Mega Man & Bass

An old Mega Man adventure for the Super NES gets its first stateside release on the GBA�and this old timer�s got a lesson for the new kids.

Even though this GBA release of Mega Man & Bass represents the first American incarnation of the Japanese SNES game Roman & Forte, it wasn�t quality that kept the game away from these shores. This older entry in the series is actually better than any of the other Mega Man GBA titles.

The game has a fairly polished presentation. The 16-bitty 2D graphics in Mega Man & Bass hold up well, but slowdown is apparent when several enemies are on the screen. The sound effects and music haven�t really changed all that much since Mega Man was born (would you have it any other way?), but aside from a few rather overly happy and out-of-place melodies, the music is pretty rockin�.

The game�s longevity is enhanced by the addition of a second playable character; Bass�s moves don�t differ too drastically from Mega Man�s, but using him allows access to a surprising number of new paths and different collectible CDs (virtual trading cards of Mega Man characters) for the completist.

But the real reason Mega Man & Bass works is simple: It represents Mega Man doing what he does best�beating bosses with cool themes, collecting their weapons, and overcoming well-designed levels that are difficult�but not stupidly-super-frustratingly difficult. The game isn�t diluted by the weird chip-swapping power-ups introduced in the Battle Network series, or the weapon-element upgrade system from Mega Man Zero�these methods simply can�t hold a candle to the old-fashioned rock-paper-scissors-fireball-dinosaur-broccoli way of doing things. Dumb traditions need to die; good ones (like this) should be kept alive.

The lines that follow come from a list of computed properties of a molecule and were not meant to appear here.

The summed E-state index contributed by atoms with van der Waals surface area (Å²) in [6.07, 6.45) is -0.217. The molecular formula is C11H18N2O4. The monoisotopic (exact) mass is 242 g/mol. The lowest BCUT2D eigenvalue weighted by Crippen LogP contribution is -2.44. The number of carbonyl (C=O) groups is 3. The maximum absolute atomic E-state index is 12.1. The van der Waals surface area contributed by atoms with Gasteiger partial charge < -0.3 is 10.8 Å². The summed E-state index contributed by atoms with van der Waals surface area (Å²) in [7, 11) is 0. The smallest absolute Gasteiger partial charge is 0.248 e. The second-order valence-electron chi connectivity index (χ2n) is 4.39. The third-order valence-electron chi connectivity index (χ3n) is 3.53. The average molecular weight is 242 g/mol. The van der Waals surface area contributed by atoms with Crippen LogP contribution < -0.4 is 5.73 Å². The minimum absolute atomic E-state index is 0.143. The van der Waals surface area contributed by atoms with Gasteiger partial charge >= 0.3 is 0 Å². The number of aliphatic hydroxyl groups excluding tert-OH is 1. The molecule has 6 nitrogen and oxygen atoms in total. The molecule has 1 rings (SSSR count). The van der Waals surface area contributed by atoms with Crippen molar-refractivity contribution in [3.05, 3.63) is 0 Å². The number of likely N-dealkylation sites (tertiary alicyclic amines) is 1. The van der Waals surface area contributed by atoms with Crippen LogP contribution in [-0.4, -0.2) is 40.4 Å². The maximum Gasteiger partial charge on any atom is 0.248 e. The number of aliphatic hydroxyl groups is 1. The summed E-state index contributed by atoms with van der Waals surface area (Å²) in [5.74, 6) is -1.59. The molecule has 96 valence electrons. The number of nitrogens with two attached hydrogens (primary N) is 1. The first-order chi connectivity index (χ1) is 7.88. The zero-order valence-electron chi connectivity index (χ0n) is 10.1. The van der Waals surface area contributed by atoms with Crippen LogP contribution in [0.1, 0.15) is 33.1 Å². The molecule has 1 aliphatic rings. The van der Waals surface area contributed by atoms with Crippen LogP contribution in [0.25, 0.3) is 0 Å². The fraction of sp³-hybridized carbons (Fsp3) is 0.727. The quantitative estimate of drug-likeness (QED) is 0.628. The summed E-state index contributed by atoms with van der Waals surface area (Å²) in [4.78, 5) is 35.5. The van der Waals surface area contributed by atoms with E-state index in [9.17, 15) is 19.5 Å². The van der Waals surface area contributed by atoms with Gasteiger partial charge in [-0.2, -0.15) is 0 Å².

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sammykewlguy

No one seemed to mention that this game is a little hard. It helps to know the order to play the bosses in.

Now when will we see the SNES version on the Wii?

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